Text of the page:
Principle of utmost good faith
The contracts of insurance are contracts of Ubereimae fidei. Since insurance shifts risk from one party to another, it is essential that there must be utmost good faith and mutual confidence between the insured and the insurer. In a contract of insurance the insured knows more about the subject matter of the contract than the insurer. Consequently, he is duly bound to disclose accurately all material facts and nothing should be withheld or concealed. Any fact is material, which goes to the root of the contract of insurance and has a bearing on the risk involved. It is only when the insurer knows the whole truth that he is in a position to judge (a) whether he should accept the risk and (b) what premium he should charge.
If that were so, the insured might be tempted to bring about the event insured against in order to get money.
Under the contract of insurance, greater degree of good faith is expected from the proposer. He should disclose all material facts relevant to the subject matter. Insurance contracts are different from ordinary business contracts. Ordinary business contracts are based on the principle of ‘caveat emptor (let the buyer beware). The seller has no duty to disclose any information about the subject matter of the contract to the buyer. It is the responsibility of the buyer to take reasonable care to satisfy himself as to the genuineness of the material facts disclosed and he has to bear all the risks of loss. But in the case of insurance, both parties are required to disclose material facts relevant to the contract. Material information is that information which helps the insurance company to decide whether to accept or not accept any risk, if it is to De accepted what should be the rate of premium to be collected and on what terms and conditions. If at any time, it is found that the insured cancelled certain material facts related with the subject matter of insurance, then the contract of insurance become voidable at the option of the insurer. The utmost good faith mentions that all the material facts disclosed must be true and in full form. There should be no concealment, misrepresentation, mistake or fraud about the material facts. However the following facts are not required to be disclosed by the insured.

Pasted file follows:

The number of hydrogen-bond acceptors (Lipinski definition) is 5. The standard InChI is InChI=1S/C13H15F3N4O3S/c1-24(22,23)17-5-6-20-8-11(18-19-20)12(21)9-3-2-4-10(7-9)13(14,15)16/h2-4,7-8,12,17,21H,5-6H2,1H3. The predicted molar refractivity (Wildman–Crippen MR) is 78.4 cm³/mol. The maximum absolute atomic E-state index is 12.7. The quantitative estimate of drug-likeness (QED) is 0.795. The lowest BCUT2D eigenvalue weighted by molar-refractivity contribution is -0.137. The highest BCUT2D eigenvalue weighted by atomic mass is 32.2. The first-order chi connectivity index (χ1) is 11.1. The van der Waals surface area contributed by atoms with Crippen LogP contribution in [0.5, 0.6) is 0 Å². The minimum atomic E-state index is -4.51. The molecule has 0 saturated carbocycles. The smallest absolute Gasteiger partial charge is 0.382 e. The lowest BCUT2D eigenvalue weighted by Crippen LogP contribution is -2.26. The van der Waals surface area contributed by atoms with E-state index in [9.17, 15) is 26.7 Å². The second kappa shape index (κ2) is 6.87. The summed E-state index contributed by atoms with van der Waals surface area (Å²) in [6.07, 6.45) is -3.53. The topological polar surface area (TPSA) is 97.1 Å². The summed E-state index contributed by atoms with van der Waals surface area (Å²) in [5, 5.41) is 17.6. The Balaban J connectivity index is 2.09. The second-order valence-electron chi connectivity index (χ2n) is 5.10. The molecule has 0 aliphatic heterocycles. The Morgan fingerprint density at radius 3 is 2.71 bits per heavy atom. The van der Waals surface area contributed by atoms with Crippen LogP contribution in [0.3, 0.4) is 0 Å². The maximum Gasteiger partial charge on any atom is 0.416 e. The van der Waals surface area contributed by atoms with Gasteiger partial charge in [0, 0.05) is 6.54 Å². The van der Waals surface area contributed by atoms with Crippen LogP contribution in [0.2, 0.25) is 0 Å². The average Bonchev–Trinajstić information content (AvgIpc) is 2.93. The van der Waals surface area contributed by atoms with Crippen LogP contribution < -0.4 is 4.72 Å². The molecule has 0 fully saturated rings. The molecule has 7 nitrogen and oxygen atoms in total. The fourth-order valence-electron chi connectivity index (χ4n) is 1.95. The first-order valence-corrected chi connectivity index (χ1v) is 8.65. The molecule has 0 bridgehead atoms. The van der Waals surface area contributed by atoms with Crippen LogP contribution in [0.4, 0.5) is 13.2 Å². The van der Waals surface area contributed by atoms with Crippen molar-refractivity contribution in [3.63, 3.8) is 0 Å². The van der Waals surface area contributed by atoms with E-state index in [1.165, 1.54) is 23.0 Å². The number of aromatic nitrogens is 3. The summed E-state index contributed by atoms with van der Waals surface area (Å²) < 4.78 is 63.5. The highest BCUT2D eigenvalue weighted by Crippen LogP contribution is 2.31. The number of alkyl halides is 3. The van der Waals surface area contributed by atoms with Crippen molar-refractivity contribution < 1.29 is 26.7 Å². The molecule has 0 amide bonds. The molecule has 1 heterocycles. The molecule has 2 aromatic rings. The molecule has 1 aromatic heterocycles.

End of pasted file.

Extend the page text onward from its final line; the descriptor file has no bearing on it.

- Facts that may tend to reduce the risk.
- Facts which the insurer knows already.
- Facts of public knowledge.
- Facts waived by the insurer.
- Facts governed by the conditions of the policy.
- Facts which could have been secondary from the information supplied by the insured.